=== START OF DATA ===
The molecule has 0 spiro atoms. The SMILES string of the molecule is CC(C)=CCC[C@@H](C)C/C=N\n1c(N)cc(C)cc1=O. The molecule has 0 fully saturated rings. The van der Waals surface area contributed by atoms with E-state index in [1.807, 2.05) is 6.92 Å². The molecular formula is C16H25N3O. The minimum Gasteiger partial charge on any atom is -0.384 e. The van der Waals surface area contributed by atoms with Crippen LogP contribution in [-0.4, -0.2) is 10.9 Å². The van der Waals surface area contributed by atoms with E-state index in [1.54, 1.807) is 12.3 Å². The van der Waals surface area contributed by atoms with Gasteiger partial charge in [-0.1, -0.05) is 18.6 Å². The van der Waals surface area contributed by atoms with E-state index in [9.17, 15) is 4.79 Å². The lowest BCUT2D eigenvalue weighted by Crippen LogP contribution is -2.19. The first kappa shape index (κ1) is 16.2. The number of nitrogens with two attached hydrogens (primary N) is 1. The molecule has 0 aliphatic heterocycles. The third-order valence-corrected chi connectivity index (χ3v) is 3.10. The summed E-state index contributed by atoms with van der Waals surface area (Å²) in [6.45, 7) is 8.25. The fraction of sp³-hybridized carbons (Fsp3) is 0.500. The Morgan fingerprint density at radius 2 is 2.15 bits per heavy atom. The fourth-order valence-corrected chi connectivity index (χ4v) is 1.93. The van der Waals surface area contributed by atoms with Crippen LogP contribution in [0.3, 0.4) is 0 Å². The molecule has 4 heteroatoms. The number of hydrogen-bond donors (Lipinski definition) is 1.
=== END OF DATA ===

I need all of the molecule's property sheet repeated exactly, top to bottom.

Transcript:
The molecule has 0 spiro atoms. The SMILES string of the molecule is CC(C)=CCC[C@@H](C)C/C=N\n1c(N)cc(C)cc1=O. The molecule has 0 fully saturated rings. The van der Waals surface area contributed by atoms with E-state index in [1.807, 2.05) is 6.92 Å². The molecular formula is C16H25N3O. The minimum Gasteiger partial charge on any atom is -0.384 e. The van der Waals surface area contributed by atoms with Crippen LogP contribution in [-0.4, -0.2) is 10.9 Å². The van der Waals surface area contributed by atoms with E-state index in [1.54, 1.807) is 12.3 Å². The van der Waals surface area contributed by atoms with Gasteiger partial charge in [-0.1, -0.05) is 18.6 Å². The van der Waals surface area contributed by atoms with E-state index in [9.17, 15) is 4.79 Å². The lowest BCUT2D eigenvalue weighted by Crippen LogP contribution is -2.19. The first kappa shape index (κ1) is 16.2. The number of nitrogens with two attached hydrogens (primary N) is 1. The molecule has 0 aliphatic heterocycles. The third-order valence-corrected chi connectivity index (χ3v) is 3.10. The summed E-state index contributed by atoms with van der Waals surface area (Å²) in [6.45, 7) is 8.25. The fraction of sp³-hybridized carbons (Fsp3) is 0.500. The Morgan fingerprint density at radius 2 is 2.15 bits per heavy atom. The fourth-order valence-corrected chi connectivity index (χ4v) is 1.93. The van der Waals surface area contributed by atoms with Crippen LogP contribution in [0.3, 0.4) is 0 Å². The molecule has 4 heteroatoms. The number of hydrogen-bond donors (Lipinski definition) is 1.